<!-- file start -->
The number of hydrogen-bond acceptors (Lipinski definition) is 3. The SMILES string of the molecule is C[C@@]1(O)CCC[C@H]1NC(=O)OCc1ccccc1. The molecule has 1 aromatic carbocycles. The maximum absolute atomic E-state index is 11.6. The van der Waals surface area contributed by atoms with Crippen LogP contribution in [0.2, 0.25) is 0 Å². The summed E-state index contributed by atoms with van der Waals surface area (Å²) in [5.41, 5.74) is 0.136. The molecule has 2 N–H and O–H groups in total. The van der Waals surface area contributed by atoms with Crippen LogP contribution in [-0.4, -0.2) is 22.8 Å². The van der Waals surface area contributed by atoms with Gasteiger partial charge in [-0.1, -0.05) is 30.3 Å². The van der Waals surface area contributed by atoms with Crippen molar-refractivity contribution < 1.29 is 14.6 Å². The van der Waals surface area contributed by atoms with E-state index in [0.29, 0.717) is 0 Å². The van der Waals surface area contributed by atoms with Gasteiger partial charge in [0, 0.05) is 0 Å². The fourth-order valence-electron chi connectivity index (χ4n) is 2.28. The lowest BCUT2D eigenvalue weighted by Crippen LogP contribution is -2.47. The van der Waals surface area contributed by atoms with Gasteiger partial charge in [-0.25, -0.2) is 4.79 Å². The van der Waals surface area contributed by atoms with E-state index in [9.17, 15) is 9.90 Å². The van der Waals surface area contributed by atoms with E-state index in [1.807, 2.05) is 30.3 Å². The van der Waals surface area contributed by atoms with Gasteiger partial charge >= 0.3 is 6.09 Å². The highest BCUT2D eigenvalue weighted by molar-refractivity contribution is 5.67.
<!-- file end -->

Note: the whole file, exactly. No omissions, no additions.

The number of hydrogen-bond acceptors (Lipinski definition) is 3. The SMILES string of the molecule is C[C@@]1(O)CCC[C@H]1NC(=O)OCc1ccccc1. The molecule has 1 aromatic carbocycles. The maximum absolute atomic E-state index is 11.6. The van der Waals surface area contributed by atoms with Crippen LogP contribution in [0.2, 0.25) is 0 Å². The summed E-state index contributed by atoms with van der Waals surface area (Å²) in [5.41, 5.74) is 0.136. The molecule has 2 N–H and O–H groups in total. The van der Waals surface area contributed by atoms with Crippen LogP contribution in [-0.4, -0.2) is 22.8 Å². The van der Waals surface area contributed by atoms with Gasteiger partial charge in [-0.1, -0.05) is 30.3 Å². The van der Waals surface area contributed by atoms with Crippen molar-refractivity contribution < 1.29 is 14.6 Å². The van der Waals surface area contributed by atoms with E-state index in [0.29, 0.717) is 0 Å². The van der Waals surface area contributed by atoms with Gasteiger partial charge in [0, 0.05) is 0 Å². The fourth-order valence-electron chi connectivity index (χ4n) is 2.28. The lowest BCUT2D eigenvalue weighted by Crippen LogP contribution is -2.47. The van der Waals surface area contributed by atoms with Gasteiger partial charge in [-0.25, -0.2) is 4.79 Å². The van der Waals surface area contributed by atoms with E-state index in [9.17, 15) is 9.90 Å². The van der Waals surface area contributed by atoms with E-state index in [1.807, 2.05) is 30.3 Å². The van der Waals surface area contributed by atoms with Gasteiger partial charge >= 0.3 is 6.09 Å². The highest BCUT2D eigenvalue weighted by molar-refractivity contribution is 5.67.